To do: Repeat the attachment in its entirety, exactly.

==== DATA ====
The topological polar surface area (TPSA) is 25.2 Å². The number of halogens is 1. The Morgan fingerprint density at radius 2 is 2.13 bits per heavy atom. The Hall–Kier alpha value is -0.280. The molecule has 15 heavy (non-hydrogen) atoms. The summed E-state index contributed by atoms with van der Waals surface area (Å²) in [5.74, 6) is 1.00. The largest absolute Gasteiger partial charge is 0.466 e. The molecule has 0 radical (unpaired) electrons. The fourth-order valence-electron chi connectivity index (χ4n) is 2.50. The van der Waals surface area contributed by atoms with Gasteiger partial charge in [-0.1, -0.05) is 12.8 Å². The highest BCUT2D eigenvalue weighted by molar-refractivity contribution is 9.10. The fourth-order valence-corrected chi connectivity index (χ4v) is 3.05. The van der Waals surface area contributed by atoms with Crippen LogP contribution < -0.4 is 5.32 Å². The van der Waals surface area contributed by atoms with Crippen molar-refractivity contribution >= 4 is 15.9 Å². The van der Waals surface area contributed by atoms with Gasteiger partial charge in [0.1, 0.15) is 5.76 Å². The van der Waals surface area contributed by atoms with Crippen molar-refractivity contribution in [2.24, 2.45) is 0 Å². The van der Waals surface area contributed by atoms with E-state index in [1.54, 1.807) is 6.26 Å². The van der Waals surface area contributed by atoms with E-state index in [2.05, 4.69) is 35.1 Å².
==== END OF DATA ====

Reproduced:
The topological polar surface area (TPSA) is 25.2 Å². The number of halogens is 1. The Morgan fingerprint density at radius 2 is 2.13 bits per heavy atom. The Hall–Kier alpha value is -0.280. The molecule has 15 heavy (non-hydrogen) atoms. The summed E-state index contributed by atoms with van der Waals surface area (Å²) in [5.74, 6) is 1.00. The largest absolute Gasteiger partial charge is 0.466 e. The molecule has 0 radical (unpaired) electrons. The fourth-order valence-electron chi connectivity index (χ4n) is 2.50. The van der Waals surface area contributed by atoms with Gasteiger partial charge in [-0.1, -0.05) is 12.8 Å². The highest BCUT2D eigenvalue weighted by molar-refractivity contribution is 9.10. The fourth-order valence-corrected chi connectivity index (χ4v) is 3.05. The van der Waals surface area contributed by atoms with Crippen LogP contribution < -0.4 is 5.32 Å². The van der Waals surface area contributed by atoms with Crippen molar-refractivity contribution >= 4 is 15.9 Å². The van der Waals surface area contributed by atoms with Gasteiger partial charge in [0.1, 0.15) is 5.76 Å². The van der Waals surface area contributed by atoms with Crippen molar-refractivity contribution in [2.24, 2.45) is 0 Å². The van der Waals surface area contributed by atoms with E-state index in [1.54, 1.807) is 6.26 Å². The van der Waals surface area contributed by atoms with E-state index in [2.05, 4.69) is 35.1 Å².